31 March 2023Analysis

AM Best affirms NICI ratings

AM Best has affirmed the financial strength rating of A (Excellent) and the long-term issuer credit rating of “a” (Excellent) of NiSource Insurance Corporation, (NICI). The outlook of these credit ratings is stable.

The ratings reflect NICI’s balance sheet strength, which AM Best said that it assesses as very strong, as well as its strong operating performance, neutral business profile and appropriate enterprise risk management.

NICI’s balance sheet strength assessment of very strong reflects the strongest level of risk-adjusted capitalisation, as measured by Best’s Capital Adequacy Ratio (BCAR), as well as the company’s strong liquidity measures, conservative investment philosophy and history of favourable reserve development. The combined and operating ratios have outperformed the industry averages, due to a low underwriting expense structure and loss ratios trending favourably.

Since inception, NICI has generated profitability at levels generally equal to or better than its industry peers. Over the years, retained earnings have bolstered NICI’s balance sheet strength with future earnings expected to produce more of the same, complements of its niche captive orientation, risk management expertise and conservative underwriting criteria; consequently, the stable outlooks.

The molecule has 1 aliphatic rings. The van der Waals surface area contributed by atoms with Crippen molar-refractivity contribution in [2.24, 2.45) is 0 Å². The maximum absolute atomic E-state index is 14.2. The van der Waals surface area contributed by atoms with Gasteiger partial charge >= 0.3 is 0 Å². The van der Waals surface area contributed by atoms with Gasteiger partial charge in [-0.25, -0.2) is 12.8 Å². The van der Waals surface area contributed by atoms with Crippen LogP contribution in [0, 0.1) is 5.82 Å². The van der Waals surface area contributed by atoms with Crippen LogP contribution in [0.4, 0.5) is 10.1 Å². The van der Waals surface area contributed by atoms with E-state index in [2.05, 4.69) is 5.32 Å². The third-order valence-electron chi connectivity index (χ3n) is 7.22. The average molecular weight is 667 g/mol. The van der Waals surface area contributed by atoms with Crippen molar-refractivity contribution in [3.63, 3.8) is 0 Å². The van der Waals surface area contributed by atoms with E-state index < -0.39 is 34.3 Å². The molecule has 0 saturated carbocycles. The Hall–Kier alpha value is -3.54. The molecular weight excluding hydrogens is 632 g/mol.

NICI is a single-parent captive insurer wholly owned by NiSource, providing all-risk property, workers’ compensation, excess general and automobile liability, medical stop-loss, long-term disability and group life insurance for the parent and its affiliates. AM Best has taken a balanced view of NICI’s overall business profile, which albeit limited in scope, maintains inherent advantages as a single-parent captive with immediate access to business and resources along with the broader financial wherewithal of its ultimate parent.

Downward rating pressure could result from a decline in the company’s operating performance, an increase in underwriting leverage or an outsized loss event that triggers a sudden decline in risk-adjusted capitalization. In addition, rating pressure could occur if there are any sudden and material changes in the financial and credit profile of the parent.